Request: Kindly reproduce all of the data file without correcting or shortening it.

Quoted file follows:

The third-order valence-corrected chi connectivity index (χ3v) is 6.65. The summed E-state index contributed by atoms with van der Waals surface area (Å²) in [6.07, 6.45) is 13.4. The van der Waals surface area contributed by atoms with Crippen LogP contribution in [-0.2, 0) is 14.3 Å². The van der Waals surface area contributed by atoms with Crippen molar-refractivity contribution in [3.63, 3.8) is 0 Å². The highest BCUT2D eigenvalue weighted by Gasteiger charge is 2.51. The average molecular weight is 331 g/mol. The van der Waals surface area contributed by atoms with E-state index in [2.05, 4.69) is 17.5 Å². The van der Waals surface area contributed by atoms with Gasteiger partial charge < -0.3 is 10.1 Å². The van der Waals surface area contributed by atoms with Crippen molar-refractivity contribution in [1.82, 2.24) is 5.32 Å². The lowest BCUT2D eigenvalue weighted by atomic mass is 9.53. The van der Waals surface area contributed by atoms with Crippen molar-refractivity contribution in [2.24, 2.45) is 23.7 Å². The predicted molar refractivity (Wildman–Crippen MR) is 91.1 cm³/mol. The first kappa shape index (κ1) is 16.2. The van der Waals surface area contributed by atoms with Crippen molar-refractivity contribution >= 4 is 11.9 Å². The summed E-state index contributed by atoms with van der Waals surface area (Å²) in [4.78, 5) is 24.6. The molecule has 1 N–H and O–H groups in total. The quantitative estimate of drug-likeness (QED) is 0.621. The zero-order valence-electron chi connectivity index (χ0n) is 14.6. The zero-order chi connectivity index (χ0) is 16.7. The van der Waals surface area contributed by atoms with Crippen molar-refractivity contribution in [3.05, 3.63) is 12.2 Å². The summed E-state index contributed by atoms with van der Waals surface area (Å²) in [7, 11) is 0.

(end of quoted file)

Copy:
The third-order valence-corrected chi connectivity index (χ3v) is 6.65. The summed E-state index contributed by atoms with van der Waals surface area (Å²) in [6.07, 6.45) is 13.4. The van der Waals surface area contributed by atoms with Crippen LogP contribution in [-0.2, 0) is 14.3 Å². The van der Waals surface area contributed by atoms with Crippen molar-refractivity contribution in [3.63, 3.8) is 0 Å². The highest BCUT2D eigenvalue weighted by Gasteiger charge is 2.51. The average molecular weight is 331 g/mol. The van der Waals surface area contributed by atoms with E-state index in [2.05, 4.69) is 17.5 Å². The van der Waals surface area contributed by atoms with Gasteiger partial charge < -0.3 is 10.1 Å². The van der Waals surface area contributed by atoms with Crippen molar-refractivity contribution in [1.82, 2.24) is 5.32 Å². The lowest BCUT2D eigenvalue weighted by atomic mass is 9.53. The van der Waals surface area contributed by atoms with Crippen molar-refractivity contribution in [2.24, 2.45) is 23.7 Å². The predicted molar refractivity (Wildman–Crippen MR) is 91.1 cm³/mol. The first kappa shape index (κ1) is 16.2. The van der Waals surface area contributed by atoms with Crippen molar-refractivity contribution >= 4 is 11.9 Å². The summed E-state index contributed by atoms with van der Waals surface area (Å²) in [4.78, 5) is 24.6. The molecule has 1 N–H and O–H groups in total. The quantitative estimate of drug-likeness (QED) is 0.621. The zero-order valence-electron chi connectivity index (χ0n) is 14.6. The zero-order chi connectivity index (χ0) is 16.7. The van der Waals surface area contributed by atoms with Crippen molar-refractivity contribution in [3.05, 3.63) is 12.2 Å². The summed E-state index contributed by atoms with van der Waals surface area (Å²) in [7, 11) is 0.